Buy the Right Sized Furniture
One of the biggest mistakes made by owners of open plan spaces is to try to use furniture that is out of proportion to the spaces they are now working with. Think about scale in your open plan space — a large space with sofas and tables that look as though they belong in a much smaller room just won’t look right. Larger pieces of furniture can also help to define the various uses of the spaces within an open area, for example an L-shaped statement sofa that also acts as a divide between dining and living areas, or a long, sociable dining table that clearly sets the dining space apart from the kitchen.
Understand What No Walls Means
Open plan spaces might look great, but a lack of walls can create issues — considering what these are before committing to an entirely open plan layout should help you to avoid any nasty surprises. Firstly there is the need for proper extraction and soundproofing. Quite simply, any space that is open to the kitchen will be exposed to humidity, steam and cooking smells. An extraction unit that works at the required level is essential — as is one with low noise levels. Secondly, minimal walls means minimal soundproofing — and hard floors and swathes of glazing only add to the problem. Including plenty of soft furnishings, such as curtains and thick rugs will help a little, although do consider sectioning off a few quiet spaces with soundproofed walls. A utility room to house noisy appliances such as washing machines and tumble dryers is an open plan necessity. No walls also means radiators are out — underfloor heating suits open plan spaces much better for this reason, as well as being a more efficient way to heat open layouts. Finally, fewer walls means fewer wall shelves and makes it harder to find a spot to hang your favourite piece of artwork — forward planning is key.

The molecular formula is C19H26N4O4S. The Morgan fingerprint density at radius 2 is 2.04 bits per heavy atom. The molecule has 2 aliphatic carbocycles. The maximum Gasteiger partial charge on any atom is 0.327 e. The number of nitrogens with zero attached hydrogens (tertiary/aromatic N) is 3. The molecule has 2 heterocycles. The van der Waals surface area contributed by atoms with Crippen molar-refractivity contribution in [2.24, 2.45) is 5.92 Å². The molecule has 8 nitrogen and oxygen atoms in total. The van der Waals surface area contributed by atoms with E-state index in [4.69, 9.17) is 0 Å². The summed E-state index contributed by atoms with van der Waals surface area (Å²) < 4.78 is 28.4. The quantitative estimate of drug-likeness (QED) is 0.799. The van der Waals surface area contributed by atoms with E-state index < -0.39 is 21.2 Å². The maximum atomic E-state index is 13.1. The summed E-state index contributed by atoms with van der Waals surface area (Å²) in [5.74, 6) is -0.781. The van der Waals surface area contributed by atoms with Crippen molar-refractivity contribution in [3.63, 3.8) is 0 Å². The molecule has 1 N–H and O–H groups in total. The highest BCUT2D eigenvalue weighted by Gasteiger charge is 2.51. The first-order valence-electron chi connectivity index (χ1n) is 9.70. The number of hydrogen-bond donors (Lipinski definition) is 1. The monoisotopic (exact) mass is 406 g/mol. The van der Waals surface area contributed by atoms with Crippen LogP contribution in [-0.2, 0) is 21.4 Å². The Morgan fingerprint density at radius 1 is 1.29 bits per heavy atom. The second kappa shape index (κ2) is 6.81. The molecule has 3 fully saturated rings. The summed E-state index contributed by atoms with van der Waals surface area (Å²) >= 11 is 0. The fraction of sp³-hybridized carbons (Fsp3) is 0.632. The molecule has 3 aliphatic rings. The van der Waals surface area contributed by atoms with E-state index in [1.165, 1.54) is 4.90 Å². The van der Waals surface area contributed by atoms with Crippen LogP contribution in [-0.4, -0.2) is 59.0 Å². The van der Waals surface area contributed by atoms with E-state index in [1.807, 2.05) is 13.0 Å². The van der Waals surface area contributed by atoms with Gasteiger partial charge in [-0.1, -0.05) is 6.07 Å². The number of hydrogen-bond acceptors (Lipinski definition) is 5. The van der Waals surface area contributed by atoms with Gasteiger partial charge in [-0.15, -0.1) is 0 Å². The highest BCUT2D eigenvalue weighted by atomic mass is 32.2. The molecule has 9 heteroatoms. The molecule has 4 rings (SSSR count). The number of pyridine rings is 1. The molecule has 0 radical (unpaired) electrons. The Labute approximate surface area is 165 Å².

How to do Open Plan The combination of varying floor levels, partial wall, the L-shaped floorplan, a good lighting scheme and strategically placed furniture means this open plan space, designed by Granit Architecture + Interiors, ticks all the boxes.
Open Plan vs Broken Plan The ‘ broken plan’ provides the benefits of open plan living (light, connection with other rooms, etc), without some of the drawbacks. In this new oak frame home ( right) by Border Oak, the kitchen is connected to the living space by a wide opening — the oak members provide visual separation. While a partial wall provides connection between the kitchen and sitting area in this project by JM Fairhurst ( below).